The following summer my father went on the road again, starting ice cream plants at Charlotte, Durham, Winston-Salem, North Carolina and selling them for a profit after running them for several months. We then returned to East Point, Georgia, where we lived until one day my father fell sick on a street in Atlanta, Georgia, where he had gone on business, and General J.P. Lewis, a friend of his, advised him to go to the Soldier`s Home at Dayton Ohio and put me in a school so I could get an education. The plan did not work out, so we went to Washington, D.C. and my father went to the soldier's home at Hampton, Virginia. My father became disabled at the home and returned to Washington, took me out of school and I became a cash boy in Charles Baum`s Department Store on Seventh Street. Then my father took over the management of a pool room in the National Motel, corner of Pennsylvania Avenue and Sixth Street, and I went to work there. After a time my father gave up the pool room and we went to Philadelphia, Pennsylvania, where we spent the Christmas week of 1889, and then on to Patterson, New Jersey, where I learned to weave silk and fix looms. 

After some months my father decided to return home, Atlanta, Georgia, but before doing so we visited New York City on a sightseeing tour. We were not long in Atlanta when my father’s health failed again, and we returned to Dayton, Ohio, where he went into the Soldier`s Home and I board with a family by the name of Bosuler and went to the public School at Miami City and Berry Street Schools. Here I had the finest opportunity for an education, but my father could not stay at any one place very long. We went to Detroit, Michigan, to attend the C.A.R. Encampment in the fall of 1890, and while there witnessed the races of the American Amateur Bicycle Association. Then we turned south and landed at Tallapoosa, Georgia, where there was a boom and I obtained a position as a shipping clerk for Littlefield Building Material Co. Before the boom bursted we moved back to, Atlanta, Georgia, where I entered the government service, Post Office Department, as a special delivery messenger, and afterward a clerk.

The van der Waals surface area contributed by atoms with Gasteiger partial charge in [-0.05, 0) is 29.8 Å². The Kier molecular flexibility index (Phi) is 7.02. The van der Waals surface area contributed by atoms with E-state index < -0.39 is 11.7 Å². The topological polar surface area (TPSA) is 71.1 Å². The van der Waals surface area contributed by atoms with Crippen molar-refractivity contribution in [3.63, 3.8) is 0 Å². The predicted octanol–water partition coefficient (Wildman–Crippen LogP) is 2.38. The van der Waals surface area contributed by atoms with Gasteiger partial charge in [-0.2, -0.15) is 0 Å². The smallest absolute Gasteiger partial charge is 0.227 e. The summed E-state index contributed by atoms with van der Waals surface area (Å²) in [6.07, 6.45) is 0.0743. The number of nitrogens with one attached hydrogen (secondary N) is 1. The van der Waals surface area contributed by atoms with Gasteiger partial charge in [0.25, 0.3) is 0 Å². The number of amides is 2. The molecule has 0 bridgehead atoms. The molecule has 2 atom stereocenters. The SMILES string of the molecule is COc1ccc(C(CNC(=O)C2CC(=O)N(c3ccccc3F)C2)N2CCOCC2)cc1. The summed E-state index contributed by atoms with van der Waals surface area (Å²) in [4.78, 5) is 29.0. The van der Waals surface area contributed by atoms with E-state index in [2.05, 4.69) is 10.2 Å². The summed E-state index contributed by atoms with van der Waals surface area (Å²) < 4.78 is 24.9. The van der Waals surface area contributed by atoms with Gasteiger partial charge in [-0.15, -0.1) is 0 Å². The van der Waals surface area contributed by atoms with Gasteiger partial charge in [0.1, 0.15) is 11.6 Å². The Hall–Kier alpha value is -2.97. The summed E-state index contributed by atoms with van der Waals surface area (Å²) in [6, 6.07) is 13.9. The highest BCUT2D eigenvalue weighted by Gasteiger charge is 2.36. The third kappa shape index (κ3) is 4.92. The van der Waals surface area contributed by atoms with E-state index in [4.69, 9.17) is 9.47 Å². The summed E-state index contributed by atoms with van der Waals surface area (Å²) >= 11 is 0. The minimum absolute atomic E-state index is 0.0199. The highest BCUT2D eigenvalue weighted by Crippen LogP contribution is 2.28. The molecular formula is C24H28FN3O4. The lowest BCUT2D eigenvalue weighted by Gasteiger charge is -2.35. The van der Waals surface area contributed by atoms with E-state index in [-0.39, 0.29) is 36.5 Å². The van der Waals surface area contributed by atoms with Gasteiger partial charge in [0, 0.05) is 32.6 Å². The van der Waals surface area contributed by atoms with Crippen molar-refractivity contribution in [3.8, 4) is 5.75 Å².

I was in the Atlanta Post Office seven years, during which time my father bought a home on Cray Street and on October 31, 1895, I married Miss Maggie Edna Fairbanks at her home in West End. All went well until I began to engage in politics, even before I was old enough to vote I was an active member of the McKinley Club and thereby lost my job. This happened during the panic of 1897 where jobs were scarce, but my father-in-law, Edwin Fairbanks, was night yard master for the N.C. & St. L. RR and I obtained a position of a call boy. I was in the railroad service nearly six years, during which time I was a clerk, switchman, car repairer, car inspector, and was night chief clerk for the yard office when I went over to S.A.L. where I resigned July 1903 to accept a position as Assistant Secretary of the RRYMCA where I served for fifteen years. 

During the period of my railroad experience three children came into our home. Eliza Estell, born Nov 7th, 1897, who is now Mrs. Dean Peck living at Decatur, Alabama. She has two girls: Carol Dean who married Wayne B. Jennings and lives at Athens, Alabama. They have four children, two boys and two girls. Margaret Ann the other daughter married Robert Whittman and she has daughter Carol Ann. Edwin Fairbanks was born December 20th, 1899, married to Miss Kate Wright October 17th 1910 and they have three children: LeMargaret who married Mrs. Ford Lewis and they have one boy, Mike; they live in Atlanta. Betty Louise who married Mr. Louis Weber, they live at Springfield, Illinois and have two children. Edwin F. Jr. married Mrs. Rae Althea Paluch, he is a Lieutenant at Ft. Benning, Ga, and they have one daughter, Pendy Susan. Maggie Gertrude was born March 29th, 1902, who passed away March 12th 1923 at Birmingham, Alabama.